Seven of the world’s top 100 websites by visits are news websites (in the United Kingdom, this figure is five out of 100). Of these, many now offer partially or totally paid-for subscription services. Paid-for subscriptions for online access are a new revenue stream for publishers. However, few people are prepared to pay twice, and publishers may lose money if people consume media online instead of buying printed copies, unless it is possible to monetise the digital channel further.


While advertising revenues from print have been consistently falling, online advertising revenues have grown rapidly in the last few years. This is despite the fact that brands’ advertising budgets are still lower than they were prior to the economic problems that started in late 2008.


Publishers are recognising that mobile media is the most highly-used marketing channel globally, with more mobile phones now in circulation than televisions or computers. Screen size, quality and functionality mean that it is easier than ever for readers to consume media through mobile devices — from phones through to iPads and tablet devices.

Rapid advances in technology, allowing content to be delivered to the mobile screens of consumers, have enabled publishers to open up significant revenue streams. These range from payments for downloading apps to advertising income.


Increasingly, publishers are leveraging e-commerce to increase revenues, by selling their own content and brand-related product sales. Online services are another area of revenue growth, with examples including business-to-business networks, forums, job sites, dating sites and various community-based groups. Where such services are paid for, they represent a significant revenue stream, and also increase brand loyalty.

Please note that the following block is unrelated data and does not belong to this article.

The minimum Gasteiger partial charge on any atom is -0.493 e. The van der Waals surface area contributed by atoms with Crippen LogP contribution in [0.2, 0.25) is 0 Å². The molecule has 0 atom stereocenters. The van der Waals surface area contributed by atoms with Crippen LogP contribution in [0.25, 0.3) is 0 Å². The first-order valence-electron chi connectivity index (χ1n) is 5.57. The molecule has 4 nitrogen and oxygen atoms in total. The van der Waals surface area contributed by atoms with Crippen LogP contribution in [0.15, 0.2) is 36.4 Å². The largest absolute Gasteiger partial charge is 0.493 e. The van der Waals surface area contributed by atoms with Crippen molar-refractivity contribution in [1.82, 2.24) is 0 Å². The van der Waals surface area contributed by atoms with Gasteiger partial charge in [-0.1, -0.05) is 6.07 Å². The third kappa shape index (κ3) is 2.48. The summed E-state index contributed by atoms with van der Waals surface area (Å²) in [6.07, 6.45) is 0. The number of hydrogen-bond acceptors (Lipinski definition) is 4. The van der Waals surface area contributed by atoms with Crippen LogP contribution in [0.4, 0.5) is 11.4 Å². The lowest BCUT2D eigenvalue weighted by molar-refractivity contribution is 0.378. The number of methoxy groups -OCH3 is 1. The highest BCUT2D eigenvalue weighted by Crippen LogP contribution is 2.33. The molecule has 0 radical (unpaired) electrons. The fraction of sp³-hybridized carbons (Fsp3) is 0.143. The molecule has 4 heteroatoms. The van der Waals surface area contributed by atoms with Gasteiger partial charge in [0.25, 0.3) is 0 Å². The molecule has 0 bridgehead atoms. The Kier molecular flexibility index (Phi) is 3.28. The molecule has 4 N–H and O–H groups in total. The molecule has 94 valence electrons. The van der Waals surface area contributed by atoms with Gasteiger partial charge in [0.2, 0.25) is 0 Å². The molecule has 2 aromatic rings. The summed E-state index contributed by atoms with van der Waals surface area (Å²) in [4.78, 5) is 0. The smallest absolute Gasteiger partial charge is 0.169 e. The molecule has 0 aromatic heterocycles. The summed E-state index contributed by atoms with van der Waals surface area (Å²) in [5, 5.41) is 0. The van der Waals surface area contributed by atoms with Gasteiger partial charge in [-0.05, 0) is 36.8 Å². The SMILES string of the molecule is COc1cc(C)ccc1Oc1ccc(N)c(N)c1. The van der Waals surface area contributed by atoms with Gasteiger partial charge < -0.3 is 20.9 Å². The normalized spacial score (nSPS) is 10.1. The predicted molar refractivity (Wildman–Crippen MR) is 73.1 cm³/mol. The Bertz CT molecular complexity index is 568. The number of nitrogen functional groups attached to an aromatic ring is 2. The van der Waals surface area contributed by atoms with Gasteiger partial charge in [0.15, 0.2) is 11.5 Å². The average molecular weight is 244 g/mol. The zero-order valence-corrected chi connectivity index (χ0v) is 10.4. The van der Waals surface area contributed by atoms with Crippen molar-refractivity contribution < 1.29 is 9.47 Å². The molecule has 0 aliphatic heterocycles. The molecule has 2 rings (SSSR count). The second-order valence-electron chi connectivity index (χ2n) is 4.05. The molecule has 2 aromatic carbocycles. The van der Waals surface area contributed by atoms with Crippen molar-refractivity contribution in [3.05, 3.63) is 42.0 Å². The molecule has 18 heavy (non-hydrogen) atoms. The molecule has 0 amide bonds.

Publishers are clearly at a crossroads. To deliver on reader expectations as well as achieving revenue goals, successful publishers are urgently investing in audience engagement strategies that will help them respond to these challenges.

These strategies place the audience at the heart of everything the publisher does. This makes it essential that publishers maintain detailed and accurate customer data, and use that data appropriately to target relevant marketing messages and offers to specific customer groups.

To ensure that data is of sufficient quality to enable publishers to target communications accurately, many publishers — or data management companies working on their behalf — first undergo a data optimisation process. Key stages are as follows:


Data quality is improved by validating and correcting contact details such as postal addresses, emails and telephone numbers. As well as standardising user data, the cleansing phase also has implications for data governance, ensuring that publishers know where and when email addresses were captured; whether permission has been given for sending marketing messages, and how likely it is that addresses are still in use.